Sometimes truth is stranger than fiction, and there are many interesting films of this or last year which are based on true stories, including Mank, The Trial of the Chicago 7, The United States vs. Billie Holiday, Tesla, Hillbilly Elegy, The Dig and The Mauritanian. Crime and war films are often inspired by real stories (Catch Me If You Can , The Pianist ) and I previously compiled a list of 25 “Must-See” Biographical Films (see also my related list of 5 Great Films About Adventurers Based on Real Stories). Below are five films which were based on, or inspired by, real stories which, in turn, are simply remarkable.
I. The Sound of Music 
The Sound of Music, starring Julie Andrews and Christopher Plummer, might have been a book and a theatrical musical once, but it was also based on an incredible true story. In her memoir titled The Story of the Trapp Family Singers , Maria von Trapp tells the story of her family who originally came from Salzburg, Austria, but who were then forced to cross borders and emigrate to America to escape Nazi persecutions in Europe.
Even though the true story was dramatized substantially for the film, it remained true in essence. So, in reality, a young woman from a religious background did come to work in the Trapp family, but not as a governess, but as a tutor to one of the children (who were in reality ten in number, not seven as in the film). Georg von Trapp was the father in the family, and Maria (as this was the name of the woman/the author) came to love the children first (and only then the father) (source). Georg, who was in reality a much kinder person than in the film, did marry Maria, and the family eventually travelled to Italy and America, and not to Switzerland as in the film. The Sound of Music is also not the only film to be based on Maria von Trapp’s memoir. Previously, Wolfgang Liebeneiner directed a German film The Trapp Family , which was also based on The Story of the Trapp Family Singers.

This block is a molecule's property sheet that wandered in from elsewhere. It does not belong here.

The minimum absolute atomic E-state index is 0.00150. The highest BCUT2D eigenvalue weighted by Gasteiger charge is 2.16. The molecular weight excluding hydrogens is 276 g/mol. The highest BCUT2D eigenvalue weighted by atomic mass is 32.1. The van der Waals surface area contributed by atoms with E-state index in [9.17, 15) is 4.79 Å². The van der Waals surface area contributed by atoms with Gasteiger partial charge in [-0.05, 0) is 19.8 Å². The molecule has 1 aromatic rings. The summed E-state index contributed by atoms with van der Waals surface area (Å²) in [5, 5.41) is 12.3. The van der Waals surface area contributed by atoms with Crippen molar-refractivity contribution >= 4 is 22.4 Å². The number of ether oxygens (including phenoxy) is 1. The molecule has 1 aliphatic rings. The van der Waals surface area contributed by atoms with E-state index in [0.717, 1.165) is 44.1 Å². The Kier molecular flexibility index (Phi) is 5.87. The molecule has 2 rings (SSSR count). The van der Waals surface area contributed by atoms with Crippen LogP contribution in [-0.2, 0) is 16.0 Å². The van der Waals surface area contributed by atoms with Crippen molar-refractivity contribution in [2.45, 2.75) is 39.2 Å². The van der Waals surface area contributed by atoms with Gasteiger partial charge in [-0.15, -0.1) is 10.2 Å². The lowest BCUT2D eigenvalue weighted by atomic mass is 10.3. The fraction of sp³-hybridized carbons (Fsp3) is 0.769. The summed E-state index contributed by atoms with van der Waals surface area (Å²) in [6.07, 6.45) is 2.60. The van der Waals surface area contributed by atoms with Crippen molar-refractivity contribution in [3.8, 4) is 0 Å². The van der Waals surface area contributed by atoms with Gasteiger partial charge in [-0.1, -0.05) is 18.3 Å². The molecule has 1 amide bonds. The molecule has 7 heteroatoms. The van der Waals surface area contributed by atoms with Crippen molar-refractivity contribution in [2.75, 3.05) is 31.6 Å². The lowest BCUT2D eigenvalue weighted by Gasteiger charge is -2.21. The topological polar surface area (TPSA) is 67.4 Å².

I missed writing the kind of posts where I preview films to be released at some future date (I previously wrote only three such instalments, one in 2015, one in 2016, and one in 2017). Now, I am talking about three films I am excited to watch in 2021, and all three of them are based on books – Paul Greengrass’s News of the World, Ridley Scott’s The Last Duel and Adrian Lyne’s Deep Water.
News of the World (2021)
Story: Based on a novel by Paulette Jiles, this film tells the story of Captain Kidd (Tom Hanks) who, in the year of 1870, travels across the US, spreading “the news of the world” to people. When he comes across a little girl, who has recently been an Indian native and is now left abandoned and homeless, he decides to take charge of her and return her to her real family in South Texas. The issue for the Captain, though, is that Johanna still considers herself a Kiowa, an Indian native, and, as the two travel together, they soon discover many things that bond them in the increasingly hostile and threatening world around them.
Article 101 of the United Nations Convention on the Law of the Sea defines piracy as “any illegal acts of violence or detention… committed for private ends by the crew or the passengers of a private ship or aircraft and directed…on the high seas against another ship or aircraft…”. In 2017, there were 117 piracy incidents recorded (Statista statistics); and, in 2016,191 similar incidents were reported (ICC statistics); in 2010, Somali pirates took hostage 49 ships with over 1.000 people on board (International Maritime Bureau information).